Chris Ferdinandi‘s daily tip for yesterday addressed a common familiar to Web developers using custom fonts (i.e. basically all of them):
In many browsers, if a custom typeface is declared but hasn’t finished downloading and parsing yet, browsers will leave space for the text but not render it until the file is ready.
This is often called a Flash Of Invisible Text (or FOIT).
In a now slightly outdated article, Ilya Grigorik, a web performance engineer at Google, reports:
29% of page loads on Chrome for Android displayed blank text: the user agent knew the text it needed to paint, but was blocked from doing so due to the unavailable font resource. In the median case the blank text time was ~350 ms, ~750 ms for the 75th percentile, and a scary ~2300 ms for the 95th.
To make matters worse, some mobile browsers never timeout a failed font file, and therefore never show text in a fallback typeface if the custom one fails to load. You get nothing at all.
Let’s talk about how to fix that.
Chris is right…
He’s right that the FOIT is annoying, and he’s right that for most text (and especially body text) the best result would be if a fallback system font was used immediately and swapped-out for the designer’s preferred font as soon as it becomes available: this maximises usability, especially on slower devices and connections. His solution is this:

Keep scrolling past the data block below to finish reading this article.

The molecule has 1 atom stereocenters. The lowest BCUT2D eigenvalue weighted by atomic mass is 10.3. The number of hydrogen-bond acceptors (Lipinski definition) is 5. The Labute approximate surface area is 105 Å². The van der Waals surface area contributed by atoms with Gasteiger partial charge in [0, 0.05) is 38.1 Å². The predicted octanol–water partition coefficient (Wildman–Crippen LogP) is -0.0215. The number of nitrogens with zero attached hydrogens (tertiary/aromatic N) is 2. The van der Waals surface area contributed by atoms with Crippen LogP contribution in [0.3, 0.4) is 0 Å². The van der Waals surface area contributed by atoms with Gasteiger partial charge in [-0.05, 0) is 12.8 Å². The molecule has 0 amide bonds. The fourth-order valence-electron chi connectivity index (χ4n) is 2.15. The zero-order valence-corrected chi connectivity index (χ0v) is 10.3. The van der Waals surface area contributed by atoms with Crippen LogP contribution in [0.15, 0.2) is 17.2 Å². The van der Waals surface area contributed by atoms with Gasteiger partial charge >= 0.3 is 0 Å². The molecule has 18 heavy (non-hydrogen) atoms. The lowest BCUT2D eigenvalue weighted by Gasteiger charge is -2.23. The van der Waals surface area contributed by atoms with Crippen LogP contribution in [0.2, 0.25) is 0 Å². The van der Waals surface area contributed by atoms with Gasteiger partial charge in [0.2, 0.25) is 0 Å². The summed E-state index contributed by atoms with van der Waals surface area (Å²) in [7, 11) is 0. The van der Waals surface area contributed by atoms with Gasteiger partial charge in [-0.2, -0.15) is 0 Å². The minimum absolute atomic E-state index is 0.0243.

- Set the font to a fallback font initially.
- Set the font to the preferred font once a CSS class is applied to a root element.
FontFaceSet.load() indicates that the font is available, and (via a cookie) for as long as the font file is expected to appear in the browser cache.
…but he’s also wrong…
font-display CSS directive exists to solve this exact issue [MDN]. Here’s what it looks like being used to solve the problem Chris presents (example taken from my blog’s CSS!):
font-display: swap in the
font-display: block is a better choice for icon fonts where you want to force the browser to wait as long as possible for the font file to load (because any content rendered using it makes no sense otherwise).
The only downside is that Google Web Fonts won’t add this directive, so you’ll need to self-host your font files (which is really easy, by the way: there’s a tool that’ll show you how). You should consider doing this anyway, of course: CDNs introduce a number of problems and no longer provide the relative performance benefits they used to. So self-host your fonts, add
font-display: swap, and enjoy the most-lightweight and well-standardised approach possible to combatting the FOIT.